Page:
19 Years Imprisonment Hounding Three Individuals Tagged in Boiler Room Fraud

Jack Humphrey, Regulatory journalist
August 23, 2011 /

A long running and detailed investigation by the Financial Services Authority (FSA), City of London Police (CoLP) and Eurojust has led to a verdict sending three individuals to jail for a total of 19 years following conviction of boiler room fraud.

The Crown Prosecution Service (CPS) conducted the prosecution at Southwark Crown Court, ruling that Tomas Wilmot, the ringleader of the operation, will spend nine years behind bars, while his sons Kevin and Christopher were given five years imprisonment each, decisions that were more lenient compared to the 2-year imprisonment ruling against David Roger Griffiths Mason who was convicted for boiler room fraud last June. The FSA also banned him from serving a director position for six years.

Tomas Wilmot served as leader of the syndicate, having been the central to the procurement of shares for sale through boiler rooms and instructed others to create entities that were used as boiler rooms and to sell shares to victims.

Kevin Wilmot was involved in the day to day mechanics of the administration of the various schemes, including providing instructions to the people operating UK and offshore accounts for the scheme.

Christopher Wilmot gave the various scams credibility as he controlled a Slovakian IT company, Page Conception, that designed and hosted websites used in the fraud. Furthermore, expert analysis showed that forged signatures on share transfer forms were made by his hand.

The sentences on the Wilmots were passed following the individuals’ convictions on four offences of conspiracy to defraud which resulted in £14 million of losses.

Boiler room involves contacting people by telephone to con investors into buying non-tradable, overpriced or even non-existent shares. These fraudsters are unauthorised, normally overseas-based companies with fake UK addresses and phone lines routed abroad. In the vast majority of cases, investors lose all of their money.

According to the FSA, the Wilmots controlled a syndicate of boiler rooms that defrauded an estimated 1,700 investors of £27.5 million in total. Many of the victims were elderly and, in some cases, suffering from serious illnesses.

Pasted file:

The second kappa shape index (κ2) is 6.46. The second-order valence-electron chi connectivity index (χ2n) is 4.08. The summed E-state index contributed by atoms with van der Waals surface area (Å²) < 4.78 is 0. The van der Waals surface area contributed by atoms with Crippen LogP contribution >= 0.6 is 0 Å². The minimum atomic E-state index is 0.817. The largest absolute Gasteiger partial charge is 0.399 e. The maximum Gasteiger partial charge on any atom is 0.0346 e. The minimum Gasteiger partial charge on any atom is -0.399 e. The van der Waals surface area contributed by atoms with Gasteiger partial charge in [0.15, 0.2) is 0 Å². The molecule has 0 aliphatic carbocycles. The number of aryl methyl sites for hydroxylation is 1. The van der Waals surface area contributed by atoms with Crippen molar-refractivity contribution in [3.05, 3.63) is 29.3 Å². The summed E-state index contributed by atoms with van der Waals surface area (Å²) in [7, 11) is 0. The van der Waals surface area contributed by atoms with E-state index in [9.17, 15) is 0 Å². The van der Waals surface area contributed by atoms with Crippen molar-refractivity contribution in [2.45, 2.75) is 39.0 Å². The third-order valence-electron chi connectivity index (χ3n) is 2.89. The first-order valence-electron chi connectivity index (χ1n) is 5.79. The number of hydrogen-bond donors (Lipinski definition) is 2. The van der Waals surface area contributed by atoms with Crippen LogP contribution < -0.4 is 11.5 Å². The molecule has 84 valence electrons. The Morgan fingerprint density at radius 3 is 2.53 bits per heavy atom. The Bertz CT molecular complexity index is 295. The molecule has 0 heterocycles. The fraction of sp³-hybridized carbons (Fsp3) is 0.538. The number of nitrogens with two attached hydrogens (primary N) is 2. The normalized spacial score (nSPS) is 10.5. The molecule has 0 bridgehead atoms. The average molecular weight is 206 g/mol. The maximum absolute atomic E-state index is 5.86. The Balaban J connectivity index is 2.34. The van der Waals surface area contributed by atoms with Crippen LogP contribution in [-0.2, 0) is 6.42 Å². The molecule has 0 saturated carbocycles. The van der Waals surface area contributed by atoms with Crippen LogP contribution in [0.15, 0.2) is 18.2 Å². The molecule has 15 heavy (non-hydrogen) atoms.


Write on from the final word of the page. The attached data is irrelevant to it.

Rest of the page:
Southwark Crown Court found that the three Wilmots “conspired to acquire, transfer and sell millions of low value, worthless and sometimes non-existent shares to victims in the UK.”

Judge Leonard QC, said, said: “You ran a highly successful enterprise. You deprived many individual investors of substantial amounts of money; for some that was money they could not afford to give up. It was a staggering amount of £14 million.

“You’ve sailed so close to the wind in your commercial enterprises it was not a surprise the FSA investigated you.

“[Speaking to Kevin and Christopher Wilmot] Both of you played an important role including the mechanics of sending documents to give false comfort to investors. Tomas Wilmot said he could not do it alone, and he did not.”

The Wilmots were implicated in another boiler room allegation in late 2007, triggering a formal investigation by the FSA conducted in 2008.

In May 2009, 93 FSA and CoLP investigators carried out a series of coordinated searches at the home addresses of the suspects in Guildford and Horsham, and at their office in Bramley, Surrey. During the raids 48 digital items (such as computer hard drives and other storage devices) were seized along with 67,000 documents. From that point the investigation became a joint effort with CoLP.

The investigation revealed the full scale of the operation such that 16 different boiler rooms had sold shares to 1,700 different UK victims between 2003 and 2008; £27.5 million was paid into five UK bank accounts; approximately £14 million was transferred out of the five UK accounts to offshore banks in Malta, Lithuania and Spain; and the boiler rooms were based predominantly in Spain but the back office, accounts and companies used in the operation were from Malta, Italy, Slovakia, Lithuania, Austria, Andorra, Brazil, Belize, Dubai and a number of Caribbean islands.

The Wilmots were charged in June 2009 and went to trial in May 2011. By the time the case reached the courts investigators had produced 21,000 documents in evidence and 350 witness statements – 85 of whom were victims of the boiler rooms.

Tracey McDermott, the FSA’s acting director of enforcement, said: “This was a highly sophisticated scam that made use of offshore structures to launder the funds, put distance between the Wilmots and the boiler rooms, and ultimately disguise the nature of the business. That meant that what started out as a UK-based FSA investigation had to evolve into a joint, then global, operation to bring the perpetrators to justice.

“The individuals convicted today sought to cloak their activities within an aura of respectability to deceive investors, many of whom were vulnerable or elderly. They are, however, nothing more than cold-hearted criminals who profited from stealing other people’s money.

“These are significant verdicts. It signals another victory in our ongoing fight against boiler room fraud and unauthorised business more widely. This outcome reflects not only our continuing close and productive working relationship with other UK bodies but also shows the FSA working with European authorities, such as Eurojust, to go the extra mile to ensure perpetrators of these crimes can be brought to justice.”

The investigation was the first time the FSA had secured the support of Eurojust. Eurojust coordinates investigations in several EU member states that resulted in vital information and evidence being obtained that helped convict the Wilmots.


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